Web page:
Memory Care Checklist for Moving a Loved One
When putting together a memory care packing list for your loved one, always remember that choosing things your loved one finds comforting is the first step. This could mean a physical comfort item (a favorite blanket or pillow) or a photo album of the family.
Another important part of building a memory care checklist is speaking with the memory care community. They can help you understand the basics of what your loved one will need, the size of their living space, and anything that might not be allowed in the community. They may also be able to give you specific tips on what items will support your loved one’s therapies or might hinder them.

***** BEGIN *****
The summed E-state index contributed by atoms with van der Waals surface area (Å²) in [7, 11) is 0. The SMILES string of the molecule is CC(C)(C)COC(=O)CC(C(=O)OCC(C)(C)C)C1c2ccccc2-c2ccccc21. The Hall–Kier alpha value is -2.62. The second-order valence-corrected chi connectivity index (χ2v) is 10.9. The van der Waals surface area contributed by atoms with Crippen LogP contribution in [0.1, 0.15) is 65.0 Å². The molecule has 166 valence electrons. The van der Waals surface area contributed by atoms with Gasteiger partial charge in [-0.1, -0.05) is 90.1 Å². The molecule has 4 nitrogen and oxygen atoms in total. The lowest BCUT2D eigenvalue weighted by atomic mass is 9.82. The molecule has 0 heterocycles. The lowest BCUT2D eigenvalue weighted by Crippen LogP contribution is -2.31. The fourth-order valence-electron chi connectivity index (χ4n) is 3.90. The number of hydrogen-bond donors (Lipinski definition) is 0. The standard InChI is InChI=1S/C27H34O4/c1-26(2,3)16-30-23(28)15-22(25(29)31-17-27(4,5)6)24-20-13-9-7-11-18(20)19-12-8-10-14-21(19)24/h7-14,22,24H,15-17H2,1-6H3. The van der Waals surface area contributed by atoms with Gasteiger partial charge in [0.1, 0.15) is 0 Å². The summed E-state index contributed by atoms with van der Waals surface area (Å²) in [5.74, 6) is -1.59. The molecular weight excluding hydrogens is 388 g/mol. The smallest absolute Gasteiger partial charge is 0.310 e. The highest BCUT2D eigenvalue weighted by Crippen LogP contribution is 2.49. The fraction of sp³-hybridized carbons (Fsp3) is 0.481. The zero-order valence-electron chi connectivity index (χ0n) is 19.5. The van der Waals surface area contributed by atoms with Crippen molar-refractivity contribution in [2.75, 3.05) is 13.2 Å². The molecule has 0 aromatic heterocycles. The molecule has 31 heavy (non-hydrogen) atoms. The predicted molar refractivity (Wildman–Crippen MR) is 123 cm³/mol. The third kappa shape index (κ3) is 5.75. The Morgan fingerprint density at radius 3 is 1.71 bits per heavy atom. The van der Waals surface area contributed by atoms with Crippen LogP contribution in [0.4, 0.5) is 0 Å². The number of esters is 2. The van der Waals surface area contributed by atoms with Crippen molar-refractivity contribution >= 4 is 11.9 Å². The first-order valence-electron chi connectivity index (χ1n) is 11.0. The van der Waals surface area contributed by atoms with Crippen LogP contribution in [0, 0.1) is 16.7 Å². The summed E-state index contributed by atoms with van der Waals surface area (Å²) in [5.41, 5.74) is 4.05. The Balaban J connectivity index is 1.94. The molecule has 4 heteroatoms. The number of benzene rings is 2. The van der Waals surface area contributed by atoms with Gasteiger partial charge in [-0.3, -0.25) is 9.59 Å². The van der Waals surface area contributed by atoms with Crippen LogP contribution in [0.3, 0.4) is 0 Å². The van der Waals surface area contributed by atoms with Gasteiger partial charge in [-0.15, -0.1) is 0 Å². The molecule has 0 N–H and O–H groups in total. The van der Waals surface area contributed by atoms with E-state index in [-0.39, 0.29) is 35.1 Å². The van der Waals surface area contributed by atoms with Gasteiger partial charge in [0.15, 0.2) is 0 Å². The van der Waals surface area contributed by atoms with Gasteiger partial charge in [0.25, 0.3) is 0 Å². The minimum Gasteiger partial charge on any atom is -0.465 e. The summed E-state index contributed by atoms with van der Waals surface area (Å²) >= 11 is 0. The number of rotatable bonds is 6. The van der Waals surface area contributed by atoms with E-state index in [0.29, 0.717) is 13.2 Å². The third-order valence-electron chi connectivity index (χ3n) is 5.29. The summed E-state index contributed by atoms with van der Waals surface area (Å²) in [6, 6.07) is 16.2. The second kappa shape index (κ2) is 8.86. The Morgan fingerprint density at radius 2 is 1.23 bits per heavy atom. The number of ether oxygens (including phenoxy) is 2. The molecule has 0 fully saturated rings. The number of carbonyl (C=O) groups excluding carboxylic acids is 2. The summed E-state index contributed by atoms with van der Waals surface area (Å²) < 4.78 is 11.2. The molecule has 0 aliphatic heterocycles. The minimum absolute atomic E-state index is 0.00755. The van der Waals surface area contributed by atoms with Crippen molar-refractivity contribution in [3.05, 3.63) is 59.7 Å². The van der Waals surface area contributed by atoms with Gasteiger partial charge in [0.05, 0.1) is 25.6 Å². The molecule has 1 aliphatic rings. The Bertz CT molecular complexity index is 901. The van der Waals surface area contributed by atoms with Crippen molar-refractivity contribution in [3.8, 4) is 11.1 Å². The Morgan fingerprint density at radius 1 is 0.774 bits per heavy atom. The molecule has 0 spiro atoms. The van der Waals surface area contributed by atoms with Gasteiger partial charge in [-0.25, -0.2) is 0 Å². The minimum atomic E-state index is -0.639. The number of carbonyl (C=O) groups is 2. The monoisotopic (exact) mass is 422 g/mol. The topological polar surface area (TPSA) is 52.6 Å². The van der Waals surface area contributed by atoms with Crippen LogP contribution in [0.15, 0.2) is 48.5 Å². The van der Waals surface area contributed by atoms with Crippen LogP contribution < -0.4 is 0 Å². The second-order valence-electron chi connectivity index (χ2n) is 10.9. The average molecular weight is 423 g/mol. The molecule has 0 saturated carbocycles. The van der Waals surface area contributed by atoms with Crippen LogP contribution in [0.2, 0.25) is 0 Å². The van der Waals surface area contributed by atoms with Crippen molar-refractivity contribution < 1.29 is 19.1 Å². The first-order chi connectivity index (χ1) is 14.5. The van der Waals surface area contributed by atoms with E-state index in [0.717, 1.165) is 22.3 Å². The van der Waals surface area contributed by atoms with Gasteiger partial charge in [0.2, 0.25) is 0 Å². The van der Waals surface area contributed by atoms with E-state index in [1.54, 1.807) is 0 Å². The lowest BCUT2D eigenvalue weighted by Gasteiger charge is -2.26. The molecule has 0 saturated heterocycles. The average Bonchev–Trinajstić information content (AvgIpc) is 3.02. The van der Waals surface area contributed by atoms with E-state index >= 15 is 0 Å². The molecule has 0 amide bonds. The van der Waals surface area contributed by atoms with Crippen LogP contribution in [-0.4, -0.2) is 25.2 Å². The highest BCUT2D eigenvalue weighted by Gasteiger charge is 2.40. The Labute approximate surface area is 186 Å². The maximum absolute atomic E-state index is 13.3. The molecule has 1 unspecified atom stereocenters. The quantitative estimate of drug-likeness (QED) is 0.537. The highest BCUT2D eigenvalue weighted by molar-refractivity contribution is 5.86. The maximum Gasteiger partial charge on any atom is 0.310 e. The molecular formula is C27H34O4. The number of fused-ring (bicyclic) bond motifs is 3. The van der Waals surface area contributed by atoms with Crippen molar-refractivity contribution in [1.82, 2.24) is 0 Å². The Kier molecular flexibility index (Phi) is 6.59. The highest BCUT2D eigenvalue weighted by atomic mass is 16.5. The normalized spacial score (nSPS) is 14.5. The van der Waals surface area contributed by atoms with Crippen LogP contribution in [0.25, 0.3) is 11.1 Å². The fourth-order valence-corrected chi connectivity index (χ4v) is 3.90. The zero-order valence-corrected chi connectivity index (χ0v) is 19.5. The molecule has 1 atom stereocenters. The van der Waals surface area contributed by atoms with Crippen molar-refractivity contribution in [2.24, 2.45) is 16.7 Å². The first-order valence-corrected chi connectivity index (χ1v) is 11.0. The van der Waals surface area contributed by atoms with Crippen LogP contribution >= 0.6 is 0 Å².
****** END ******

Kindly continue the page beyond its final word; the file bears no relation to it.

It’s worth noting that many seniors affected by dementia have a challenging time adjusting to new routines and environments. You can help make this adjustment easier by including things that will lessen the emotional impact of moving. You might even go to the new facility and put up familiar pictures and decorations before your loved one moves in.
Memory Care Packing List: Things That Feel Like Home
Memory care facilities do what they can to make their communities feel like home, but they can’t necessarily make your loved one’s space feel like their home. One of the best things you can do is bring some of their favorite things to make their new living space comfortable and welcoming. These could include:
- Favorite pillows and blankets
- A favorite chair
- A photo album
- Framed family photos
- Preferred decorations such as artwork, rugs, or lamps
- Non-toxic houseplants
- Favorite lotions, oils, or balms
- Favorite comfortable clothing items